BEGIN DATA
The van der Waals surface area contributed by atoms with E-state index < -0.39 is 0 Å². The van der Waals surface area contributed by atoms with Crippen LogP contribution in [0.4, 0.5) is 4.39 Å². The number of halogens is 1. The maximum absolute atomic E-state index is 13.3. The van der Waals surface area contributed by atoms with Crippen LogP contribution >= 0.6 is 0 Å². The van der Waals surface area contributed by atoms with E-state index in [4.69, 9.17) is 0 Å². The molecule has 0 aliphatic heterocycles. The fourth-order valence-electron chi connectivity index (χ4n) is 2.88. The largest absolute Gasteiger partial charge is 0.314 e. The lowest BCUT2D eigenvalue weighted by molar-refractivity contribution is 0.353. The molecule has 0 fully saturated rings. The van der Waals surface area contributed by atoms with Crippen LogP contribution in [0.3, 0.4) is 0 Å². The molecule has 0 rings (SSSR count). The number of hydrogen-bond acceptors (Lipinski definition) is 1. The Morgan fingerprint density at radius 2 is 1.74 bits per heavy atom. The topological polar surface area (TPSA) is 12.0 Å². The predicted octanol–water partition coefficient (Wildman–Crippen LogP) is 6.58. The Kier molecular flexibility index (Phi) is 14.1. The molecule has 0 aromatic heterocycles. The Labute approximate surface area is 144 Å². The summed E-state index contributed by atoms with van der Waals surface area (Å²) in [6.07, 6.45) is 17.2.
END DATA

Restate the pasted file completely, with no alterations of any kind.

The van der Waals surface area contributed by atoms with E-state index < -0.39 is 0 Å². The van der Waals surface area contributed by atoms with Crippen LogP contribution in [0.4, 0.5) is 4.39 Å². The number of halogens is 1. The maximum absolute atomic E-state index is 13.3. The van der Waals surface area contributed by atoms with Crippen LogP contribution >= 0.6 is 0 Å². The van der Waals surface area contributed by atoms with E-state index in [4.69, 9.17) is 0 Å². The molecule has 0 aliphatic heterocycles. The fourth-order valence-electron chi connectivity index (χ4n) is 2.88. The largest absolute Gasteiger partial charge is 0.314 e. The lowest BCUT2D eigenvalue weighted by molar-refractivity contribution is 0.353. The molecule has 0 fully saturated rings. The van der Waals surface area contributed by atoms with Crippen LogP contribution in [0.3, 0.4) is 0 Å². The molecule has 0 rings (SSSR count). The number of hydrogen-bond acceptors (Lipinski definition) is 1. The Morgan fingerprint density at radius 2 is 1.74 bits per heavy atom. The topological polar surface area (TPSA) is 12.0 Å². The predicted octanol–water partition coefficient (Wildman–Crippen LogP) is 6.58. The Kier molecular flexibility index (Phi) is 14.1. The molecule has 0 aromatic heterocycles. The Labute approximate surface area is 144 Å². The summed E-state index contributed by atoms with van der Waals surface area (Å²) in [6.07, 6.45) is 17.2.